Restrictive Covenants: What Are They?

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For most people, owning your own home means the freedom to do whatever you want with it. You can paint it any colour you want, attach security cameras wherever you please, and add an extension onto any side of the house you like. However, this may not always be the case. For some homeowners, their dream homes come with a restrictive covenant in tow.

But what does a restrictive covenant do? How does it affect homeownership and what happens if you breach it?

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What Is A Restrictive Covenant?

A restrictive covenant is a binding condition that is written into a property’s deeds or contract by a seller. It dictates what a homeowner can or can’t do with their property or land and cover a wide range of homeownership issues.

Common Restrictive Covenants

Whilst there are a range of issues that the restrictive covenant can cover, more issues crop up than others. The most common restrictive covenants prevent:

  • Homeowners from altering a property (such as with an extension or converting a house into flats)
  • Buildings or other substantial structures from being erected on a section of land
  • Trades or businesses from operating on the land

When Would You Apply A Restrictive Covenant?

A restrictive covenant is used in order to uphold certain standards for all residents. Restrictive covenants are often implemented on a Transfer Deed by housing developers and property management companies in order to prevent owners from undertaking work or other practices which could impact negatively on a neighbourhood or would take away a level of ‘uniformity’.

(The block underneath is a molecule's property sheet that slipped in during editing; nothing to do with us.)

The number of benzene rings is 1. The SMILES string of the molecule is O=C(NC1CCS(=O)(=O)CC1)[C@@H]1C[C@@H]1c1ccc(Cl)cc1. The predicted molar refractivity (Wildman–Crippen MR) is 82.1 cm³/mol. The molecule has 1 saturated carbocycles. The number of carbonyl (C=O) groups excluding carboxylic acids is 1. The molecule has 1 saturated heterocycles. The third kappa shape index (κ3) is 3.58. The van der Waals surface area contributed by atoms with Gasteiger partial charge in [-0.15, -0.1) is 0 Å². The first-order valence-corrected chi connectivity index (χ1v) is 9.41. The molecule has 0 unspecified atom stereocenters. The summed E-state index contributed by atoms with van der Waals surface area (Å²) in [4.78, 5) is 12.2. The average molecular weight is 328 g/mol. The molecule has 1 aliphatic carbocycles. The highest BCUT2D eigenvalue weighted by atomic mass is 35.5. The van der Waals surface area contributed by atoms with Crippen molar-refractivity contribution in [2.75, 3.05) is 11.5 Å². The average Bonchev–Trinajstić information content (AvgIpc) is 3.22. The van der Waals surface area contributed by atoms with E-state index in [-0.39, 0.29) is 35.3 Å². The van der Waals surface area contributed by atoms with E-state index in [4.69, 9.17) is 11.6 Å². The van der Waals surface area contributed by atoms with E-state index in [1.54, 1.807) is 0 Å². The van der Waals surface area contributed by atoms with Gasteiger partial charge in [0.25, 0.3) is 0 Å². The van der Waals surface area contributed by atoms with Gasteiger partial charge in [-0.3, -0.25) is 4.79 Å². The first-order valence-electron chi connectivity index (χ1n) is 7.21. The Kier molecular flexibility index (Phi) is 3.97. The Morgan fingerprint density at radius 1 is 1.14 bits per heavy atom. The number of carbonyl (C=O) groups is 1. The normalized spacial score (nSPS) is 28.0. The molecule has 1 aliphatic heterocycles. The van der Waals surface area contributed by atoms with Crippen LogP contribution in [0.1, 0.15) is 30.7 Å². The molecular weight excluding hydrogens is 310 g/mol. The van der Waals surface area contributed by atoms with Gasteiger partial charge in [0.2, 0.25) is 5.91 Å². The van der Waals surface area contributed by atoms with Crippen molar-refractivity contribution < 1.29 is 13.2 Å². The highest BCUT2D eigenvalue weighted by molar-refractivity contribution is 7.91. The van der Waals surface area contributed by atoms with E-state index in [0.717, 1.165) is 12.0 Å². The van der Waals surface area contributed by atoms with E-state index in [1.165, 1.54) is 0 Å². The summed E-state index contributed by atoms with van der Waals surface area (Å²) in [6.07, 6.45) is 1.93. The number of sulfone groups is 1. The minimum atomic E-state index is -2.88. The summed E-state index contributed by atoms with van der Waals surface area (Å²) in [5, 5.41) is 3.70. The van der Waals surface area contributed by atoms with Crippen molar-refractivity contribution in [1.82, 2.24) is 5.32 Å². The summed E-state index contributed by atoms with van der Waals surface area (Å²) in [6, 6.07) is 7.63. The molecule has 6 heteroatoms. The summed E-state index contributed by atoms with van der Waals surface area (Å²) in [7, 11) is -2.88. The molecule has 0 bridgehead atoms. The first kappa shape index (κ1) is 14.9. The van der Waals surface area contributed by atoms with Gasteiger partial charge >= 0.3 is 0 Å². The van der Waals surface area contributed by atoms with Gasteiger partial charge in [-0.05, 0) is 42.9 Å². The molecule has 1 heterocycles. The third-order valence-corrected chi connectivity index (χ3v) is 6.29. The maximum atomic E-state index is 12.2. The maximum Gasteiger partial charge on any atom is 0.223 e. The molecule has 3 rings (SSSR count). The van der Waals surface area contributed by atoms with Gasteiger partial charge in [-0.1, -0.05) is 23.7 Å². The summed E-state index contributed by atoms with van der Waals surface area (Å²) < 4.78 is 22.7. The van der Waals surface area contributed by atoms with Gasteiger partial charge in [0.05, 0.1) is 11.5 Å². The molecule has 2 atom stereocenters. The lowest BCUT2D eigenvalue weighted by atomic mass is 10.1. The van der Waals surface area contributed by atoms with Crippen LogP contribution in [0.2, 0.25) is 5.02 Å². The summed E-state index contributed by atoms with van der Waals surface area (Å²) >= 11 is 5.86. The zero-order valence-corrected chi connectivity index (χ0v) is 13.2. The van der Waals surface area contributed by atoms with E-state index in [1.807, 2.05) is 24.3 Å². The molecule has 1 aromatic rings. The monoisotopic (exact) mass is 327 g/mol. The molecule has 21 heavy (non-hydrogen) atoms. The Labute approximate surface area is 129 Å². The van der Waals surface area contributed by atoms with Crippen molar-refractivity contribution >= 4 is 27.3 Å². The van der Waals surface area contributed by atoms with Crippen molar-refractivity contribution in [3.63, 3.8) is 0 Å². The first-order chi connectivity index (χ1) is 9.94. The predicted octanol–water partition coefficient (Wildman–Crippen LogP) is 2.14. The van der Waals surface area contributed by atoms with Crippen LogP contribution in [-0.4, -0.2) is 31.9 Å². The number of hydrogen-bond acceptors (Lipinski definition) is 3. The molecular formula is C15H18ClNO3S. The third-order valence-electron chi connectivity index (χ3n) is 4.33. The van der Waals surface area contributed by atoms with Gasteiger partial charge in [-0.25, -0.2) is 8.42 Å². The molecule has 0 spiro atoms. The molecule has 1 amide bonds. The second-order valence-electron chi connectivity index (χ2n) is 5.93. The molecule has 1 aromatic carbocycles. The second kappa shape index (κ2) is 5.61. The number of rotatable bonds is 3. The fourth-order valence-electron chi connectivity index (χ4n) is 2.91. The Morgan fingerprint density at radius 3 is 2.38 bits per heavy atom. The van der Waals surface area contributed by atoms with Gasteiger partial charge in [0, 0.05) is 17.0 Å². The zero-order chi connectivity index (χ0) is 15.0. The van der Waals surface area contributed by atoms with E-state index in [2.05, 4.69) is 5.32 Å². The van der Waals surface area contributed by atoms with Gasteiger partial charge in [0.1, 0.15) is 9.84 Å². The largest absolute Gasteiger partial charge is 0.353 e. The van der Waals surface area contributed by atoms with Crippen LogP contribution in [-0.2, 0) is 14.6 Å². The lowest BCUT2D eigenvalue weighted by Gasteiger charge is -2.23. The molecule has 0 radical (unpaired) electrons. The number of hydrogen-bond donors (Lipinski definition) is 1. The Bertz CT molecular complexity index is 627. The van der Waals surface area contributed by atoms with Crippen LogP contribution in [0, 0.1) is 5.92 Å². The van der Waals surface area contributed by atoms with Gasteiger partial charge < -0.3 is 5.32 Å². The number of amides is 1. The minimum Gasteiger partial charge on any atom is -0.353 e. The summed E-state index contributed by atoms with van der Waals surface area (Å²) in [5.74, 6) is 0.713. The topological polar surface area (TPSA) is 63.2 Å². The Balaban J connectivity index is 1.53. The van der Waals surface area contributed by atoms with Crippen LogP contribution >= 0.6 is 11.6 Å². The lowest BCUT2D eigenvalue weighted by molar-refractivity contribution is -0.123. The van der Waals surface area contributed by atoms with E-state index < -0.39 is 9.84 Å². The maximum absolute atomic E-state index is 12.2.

This means that you may be prohibited from fixing a satellite dish or security cameras on the front of the house, parking a boat or caravan outside your property, or maybe even from keeping livestock on your land.

Landowners may also place a restrictive covenant on a piece of land that they are selling in order to protect the value, retain a degree of control, and to minimise the potential damage caused.

Are New Builds The Only Property Type That Are Affected By Restrictive Covenants?

Restrictive covenants can be placed on properties regardless of their age. The age of a covenant does not affect its validity.

However, in the cases where the original landowner cannot be traced, the wording is ambiguous, or if it has been rendered obsolete, the covenant can be considered unenforceable.

Do Restrictive Covenants Effect Homeowners?

The main thing to remember about restrictive covenants is that they ‘run with the land’. This means that rather than running out after the property is sold, the covenant goes on and is applicable to all future purchasers of the property and not just the original purchaser.

If you are considering buying, it is critical that you instruct your conveyancing solicitor to examine the property deeds carefully and flag up any covenants before you close the purchase. Once you have signed the title deeds, you will be held accountable for any incurred breaches.

It is also very important to check where the ‘benefit of the covenant’ resides. It can usually be found with the current landowner and they will be responsible for enforcing any breaches or answering any queries or applications.

You also need to consider if the value of the property will be affected moving on from the sale. It could be a case that the restrictive covenant prohibits the building of an extension. Mortgage lenders can refuse to lend on some properties if the covenant is deemed to adversely affect future saleability.

A way you can get around this is by contacting the vendor or ‘successor in title’. If you can explain to the vendor that you will be unable to proceed with the sale if they insist on keeping the covenant, they may be tempted to disregard the covenant in favour of a sale.